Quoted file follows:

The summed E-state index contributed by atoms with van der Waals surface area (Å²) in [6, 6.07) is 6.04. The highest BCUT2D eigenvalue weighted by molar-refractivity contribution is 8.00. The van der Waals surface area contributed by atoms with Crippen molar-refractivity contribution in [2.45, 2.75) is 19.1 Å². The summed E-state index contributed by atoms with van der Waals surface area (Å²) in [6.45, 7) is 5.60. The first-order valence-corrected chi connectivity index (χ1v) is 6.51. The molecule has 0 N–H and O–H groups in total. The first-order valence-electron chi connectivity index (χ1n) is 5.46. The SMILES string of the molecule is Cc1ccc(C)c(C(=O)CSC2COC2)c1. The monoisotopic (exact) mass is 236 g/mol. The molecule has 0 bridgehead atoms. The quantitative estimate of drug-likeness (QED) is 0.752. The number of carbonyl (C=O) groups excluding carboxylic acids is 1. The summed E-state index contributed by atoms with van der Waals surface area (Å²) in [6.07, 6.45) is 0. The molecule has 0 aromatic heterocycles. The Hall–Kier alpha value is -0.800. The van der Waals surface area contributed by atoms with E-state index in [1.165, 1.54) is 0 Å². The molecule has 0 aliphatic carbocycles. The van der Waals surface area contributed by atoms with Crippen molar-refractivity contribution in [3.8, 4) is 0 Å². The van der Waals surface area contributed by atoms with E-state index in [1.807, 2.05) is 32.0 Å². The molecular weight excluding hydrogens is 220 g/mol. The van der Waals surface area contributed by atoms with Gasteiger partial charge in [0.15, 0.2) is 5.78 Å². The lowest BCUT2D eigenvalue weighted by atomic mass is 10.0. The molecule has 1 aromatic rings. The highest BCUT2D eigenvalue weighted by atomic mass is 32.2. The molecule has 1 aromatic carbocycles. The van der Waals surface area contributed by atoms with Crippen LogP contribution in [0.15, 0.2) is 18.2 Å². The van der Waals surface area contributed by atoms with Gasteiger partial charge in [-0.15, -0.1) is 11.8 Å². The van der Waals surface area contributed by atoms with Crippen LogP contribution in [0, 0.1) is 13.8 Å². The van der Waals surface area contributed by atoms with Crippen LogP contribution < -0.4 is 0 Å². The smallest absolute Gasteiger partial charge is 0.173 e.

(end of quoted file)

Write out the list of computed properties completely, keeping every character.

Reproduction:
The summed E-state index contributed by atoms with van der Waals surface area (Å²) in [6, 6.07) is 6.04. The highest BCUT2D eigenvalue weighted by molar-refractivity contribution is 8.00. The van der Waals surface area contributed by atoms with Crippen molar-refractivity contribution in [2.45, 2.75) is 19.1 Å². The summed E-state index contributed by atoms with van der Waals surface area (Å²) in [6.45, 7) is 5.60. The first-order valence-corrected chi connectivity index (χ1v) is 6.51. The molecule has 0 N–H and O–H groups in total. The first-order valence-electron chi connectivity index (χ1n) is 5.46. The SMILES string of the molecule is Cc1ccc(C)c(C(=O)CSC2COC2)c1. The monoisotopic (exact) mass is 236 g/mol. The molecule has 0 bridgehead atoms. The quantitative estimate of drug-likeness (QED) is 0.752. The number of carbonyl (C=O) groups excluding carboxylic acids is 1. The summed E-state index contributed by atoms with van der Waals surface area (Å²) in [6.07, 6.45) is 0. The molecule has 0 aromatic heterocycles. The Hall–Kier alpha value is -0.800. The van der Waals surface area contributed by atoms with E-state index in [1.165, 1.54) is 0 Å². The molecule has 0 aliphatic carbocycles. The van der Waals surface area contributed by atoms with Crippen molar-refractivity contribution in [3.8, 4) is 0 Å². The van der Waals surface area contributed by atoms with E-state index in [1.807, 2.05) is 32.0 Å². The molecular weight excluding hydrogens is 220 g/mol. The van der Waals surface area contributed by atoms with Gasteiger partial charge in [0.15, 0.2) is 5.78 Å². The lowest BCUT2D eigenvalue weighted by atomic mass is 10.0. The molecule has 1 aromatic rings. The highest BCUT2D eigenvalue weighted by atomic mass is 32.2. The molecule has 1 aromatic carbocycles. The van der Waals surface area contributed by atoms with Crippen LogP contribution in [0.15, 0.2) is 18.2 Å². The van der Waals surface area contributed by atoms with Gasteiger partial charge in [-0.15, -0.1) is 11.8 Å². The van der Waals surface area contributed by atoms with Crippen LogP contribution in [0, 0.1) is 13.8 Å². The van der Waals surface area contributed by atoms with Crippen LogP contribution < -0.4 is 0 Å². The smallest absolute Gasteiger partial charge is 0.173 e.